Everyone can join the club and you don’t need any prior knowledge in order to participate. You don’t have to worry about not knowing how to use any of the equipment because others will teach you. If you are interested just ask current members or current leaders Reed Miller, Conor Ryan, Louise Bassom, and Sophia Szady. Or you can ask Mr. Shippen and he will set you up on the app they use to communicate. During preseason, they generally meet on Tuesdays in Room 200 or in the shop. However, during build season, when they create the robot, they meet at least four days a week right after school, which is very similar to theater rehearsals and sports practices. Some of the members like to think of the club as similar to a varsity sport but for STEM and marketing.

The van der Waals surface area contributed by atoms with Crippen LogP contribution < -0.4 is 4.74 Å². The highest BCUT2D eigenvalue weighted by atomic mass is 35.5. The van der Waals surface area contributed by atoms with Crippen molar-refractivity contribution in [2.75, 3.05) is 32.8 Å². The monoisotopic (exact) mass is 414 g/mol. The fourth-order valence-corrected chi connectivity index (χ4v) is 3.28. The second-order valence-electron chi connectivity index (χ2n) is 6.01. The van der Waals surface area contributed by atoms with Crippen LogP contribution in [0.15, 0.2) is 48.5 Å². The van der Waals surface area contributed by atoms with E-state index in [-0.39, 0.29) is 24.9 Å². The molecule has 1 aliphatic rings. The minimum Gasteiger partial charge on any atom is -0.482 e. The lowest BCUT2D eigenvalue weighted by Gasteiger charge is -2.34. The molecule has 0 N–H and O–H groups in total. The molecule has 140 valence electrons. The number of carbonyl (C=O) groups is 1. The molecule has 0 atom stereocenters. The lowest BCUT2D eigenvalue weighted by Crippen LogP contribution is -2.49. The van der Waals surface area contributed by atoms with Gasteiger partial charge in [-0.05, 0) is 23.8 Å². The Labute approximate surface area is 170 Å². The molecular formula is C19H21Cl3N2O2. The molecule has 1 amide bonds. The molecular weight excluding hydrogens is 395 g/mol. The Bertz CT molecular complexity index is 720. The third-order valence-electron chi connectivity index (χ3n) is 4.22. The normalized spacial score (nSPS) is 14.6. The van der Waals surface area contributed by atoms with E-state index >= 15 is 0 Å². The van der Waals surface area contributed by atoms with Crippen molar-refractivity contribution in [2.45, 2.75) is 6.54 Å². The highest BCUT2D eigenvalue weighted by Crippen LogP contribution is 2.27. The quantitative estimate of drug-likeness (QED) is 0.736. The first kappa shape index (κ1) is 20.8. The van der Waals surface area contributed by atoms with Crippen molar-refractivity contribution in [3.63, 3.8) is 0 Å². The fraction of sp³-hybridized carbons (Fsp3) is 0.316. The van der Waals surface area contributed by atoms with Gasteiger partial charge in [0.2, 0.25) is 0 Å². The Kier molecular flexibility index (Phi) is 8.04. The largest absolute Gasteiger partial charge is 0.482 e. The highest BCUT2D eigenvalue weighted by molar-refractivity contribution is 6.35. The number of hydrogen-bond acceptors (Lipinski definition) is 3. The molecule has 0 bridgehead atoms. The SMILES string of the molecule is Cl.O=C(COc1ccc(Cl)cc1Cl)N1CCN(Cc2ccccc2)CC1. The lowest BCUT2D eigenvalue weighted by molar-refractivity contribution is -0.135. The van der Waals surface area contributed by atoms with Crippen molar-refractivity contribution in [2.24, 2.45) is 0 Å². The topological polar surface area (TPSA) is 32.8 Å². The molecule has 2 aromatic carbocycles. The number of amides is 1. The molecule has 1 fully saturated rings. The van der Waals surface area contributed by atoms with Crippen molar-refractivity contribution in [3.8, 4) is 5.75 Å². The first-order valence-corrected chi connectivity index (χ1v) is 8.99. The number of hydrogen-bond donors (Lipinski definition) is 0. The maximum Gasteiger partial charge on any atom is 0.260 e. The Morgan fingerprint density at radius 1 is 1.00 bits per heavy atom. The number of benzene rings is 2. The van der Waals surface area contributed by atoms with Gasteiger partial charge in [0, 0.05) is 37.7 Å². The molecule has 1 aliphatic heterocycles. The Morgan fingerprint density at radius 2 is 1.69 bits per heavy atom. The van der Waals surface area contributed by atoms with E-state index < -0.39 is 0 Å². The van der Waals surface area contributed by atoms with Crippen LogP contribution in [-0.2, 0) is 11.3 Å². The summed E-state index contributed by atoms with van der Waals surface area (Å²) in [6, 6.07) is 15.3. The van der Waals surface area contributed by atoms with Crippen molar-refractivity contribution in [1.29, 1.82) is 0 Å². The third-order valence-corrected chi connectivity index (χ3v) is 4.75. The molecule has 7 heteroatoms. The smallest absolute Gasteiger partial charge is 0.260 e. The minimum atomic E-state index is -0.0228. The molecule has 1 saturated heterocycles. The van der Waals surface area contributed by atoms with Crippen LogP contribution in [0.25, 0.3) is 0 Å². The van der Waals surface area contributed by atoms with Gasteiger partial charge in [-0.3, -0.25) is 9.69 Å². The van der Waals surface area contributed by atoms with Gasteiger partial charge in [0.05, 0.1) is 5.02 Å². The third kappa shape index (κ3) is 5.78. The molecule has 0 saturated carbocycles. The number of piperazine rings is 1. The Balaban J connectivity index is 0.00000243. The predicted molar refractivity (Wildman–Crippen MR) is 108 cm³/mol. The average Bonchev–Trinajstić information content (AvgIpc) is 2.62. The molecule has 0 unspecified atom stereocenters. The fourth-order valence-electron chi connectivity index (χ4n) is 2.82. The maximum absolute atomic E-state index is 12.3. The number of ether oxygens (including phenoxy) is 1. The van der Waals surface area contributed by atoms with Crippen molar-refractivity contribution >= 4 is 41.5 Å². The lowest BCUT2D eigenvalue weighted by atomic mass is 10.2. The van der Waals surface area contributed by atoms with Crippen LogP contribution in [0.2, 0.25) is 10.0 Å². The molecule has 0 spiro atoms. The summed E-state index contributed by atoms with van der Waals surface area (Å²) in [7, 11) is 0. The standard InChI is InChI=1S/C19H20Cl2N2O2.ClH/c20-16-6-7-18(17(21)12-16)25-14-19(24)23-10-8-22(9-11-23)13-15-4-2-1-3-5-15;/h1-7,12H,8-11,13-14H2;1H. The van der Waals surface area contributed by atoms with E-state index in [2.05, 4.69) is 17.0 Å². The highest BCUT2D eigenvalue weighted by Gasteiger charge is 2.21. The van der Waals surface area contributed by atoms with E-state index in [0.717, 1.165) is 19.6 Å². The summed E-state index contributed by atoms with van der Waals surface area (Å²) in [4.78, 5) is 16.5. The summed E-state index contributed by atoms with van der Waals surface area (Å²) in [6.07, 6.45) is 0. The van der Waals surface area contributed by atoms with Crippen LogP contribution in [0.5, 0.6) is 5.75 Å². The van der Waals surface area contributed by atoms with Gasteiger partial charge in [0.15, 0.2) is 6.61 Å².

If these three STEM-based clubs haven’t sparked your interest yet and you enjoyed Hour of Code then stay tuned for the Coding Club. This club, led by Ms. Wilson, will be restarting next fall.

Click here to find more about the Robotic Club: https://generalsrobotics.wixsite.com/website/team

Robotic Club Competition Footage: https://drive.google.com/drive/folders/0B9T66iMYbA8MM2xxejhCQTVydnc